One of these days, if and when I get past the unbelievable sense of disappointment, I might get around to commenting on the stupidity and the lack of empathy of a president who, after treating the people who were instrumental in his election like the drunk at the other end of the counter, tells them that they are irresponsible and that they should buck up (after his chief of staff called them retarded, and his press secretary called them the professional left-wing, or something to that effect.)
In the meantime, I am going to leave it at Greg Sargent's eloquent rebuke of the White House and its tone deafness on what progressives are "whining about."
OK, I can't resist the urge, such is the level of my frustration and impatience with this White House: The President and the Vicepresident are either playing dumb, or they are dumb altogether, when they say that folks like me are whining because we did not get everything we wanted. (Or, an even scarier and more offensive prospect, "change you can believe in" was all about misdirection.)
I, as many folks like me, am not complaining because I did not get everything I wanted: I am complaining because I did not get anything I wanted.
Obama's appointments have been dis-appointments, from Elena Kagan and Sonya Sotomayor on the Supreme Court, to Tim Geithner and Larry Summers at the helm of the economic ship.
The advice the President has gotten from his Chief of Staff has been dismal, with plenty of critics coming out of the woodwork now that Rahm Emanuel is on his way out, if this Financial Times article is to be believed.
Obama's approach on health care and financial reform, in pursuit of the mirage of Republican support, was comparable in ineptitude and lack of foresight to Neville Chamberlain's foreign policy. He gave up his negotiating strong points before the negotiations even began. The common thread in both instances is the choice of leaving the foxes (Republicans and Democrats) in charge of the hen-house. The last thing I wanted was more insurance involvement in health care, and that is exactly what we got. No price-controls, no meaningful bans on rescissions (you will see), no public option. In financial reform, no caps on credit card interest rates, no sensible barriers to the size of financial institutions, no meaningful help for people in financial distress. The list could go on for pages, but I am too frustrated and too upset to continue.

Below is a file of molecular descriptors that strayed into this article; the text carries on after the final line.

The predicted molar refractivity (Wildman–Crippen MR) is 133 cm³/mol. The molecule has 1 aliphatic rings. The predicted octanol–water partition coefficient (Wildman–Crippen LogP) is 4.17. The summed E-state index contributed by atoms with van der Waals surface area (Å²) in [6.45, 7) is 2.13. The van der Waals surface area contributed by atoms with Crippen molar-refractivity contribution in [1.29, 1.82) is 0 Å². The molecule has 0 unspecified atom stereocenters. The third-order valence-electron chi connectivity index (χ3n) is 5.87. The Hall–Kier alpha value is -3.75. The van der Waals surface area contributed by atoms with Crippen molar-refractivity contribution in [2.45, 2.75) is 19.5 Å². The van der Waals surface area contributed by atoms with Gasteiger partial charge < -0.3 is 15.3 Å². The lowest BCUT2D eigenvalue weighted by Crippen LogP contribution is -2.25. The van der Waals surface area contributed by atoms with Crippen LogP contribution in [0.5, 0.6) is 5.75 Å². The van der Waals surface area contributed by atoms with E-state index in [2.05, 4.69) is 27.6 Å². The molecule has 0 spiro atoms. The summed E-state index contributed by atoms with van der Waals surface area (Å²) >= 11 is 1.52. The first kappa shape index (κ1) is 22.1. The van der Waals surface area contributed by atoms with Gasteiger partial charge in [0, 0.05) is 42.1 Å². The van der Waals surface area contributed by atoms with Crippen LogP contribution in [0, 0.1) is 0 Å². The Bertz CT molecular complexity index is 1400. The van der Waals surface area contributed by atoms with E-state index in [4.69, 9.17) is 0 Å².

If the President and his advisors have any sense left in them, they will realize that his favorability ratings have tanked, the Democrats' prospects are grim for November, and my sentiments about his presidency are shared by many, not because we are whiners, but because we thought we had elected not Anthony Robbins, but FDR. And our discontent is not due to a single factor, but to the sum of the President's actions over the two years since we celebrated the most exhilarating moment in recent political history.
If the President's goal was to appease his enemies, he is fighting a losing battle, and a mighty foolish and hopeless one. And if his desire to appease them is so overwhelming that he will go to any lengths, including insulting the intelligence of those who most believed in him, without ever throwing them a bone, he will be a one-term president, and deservedly so.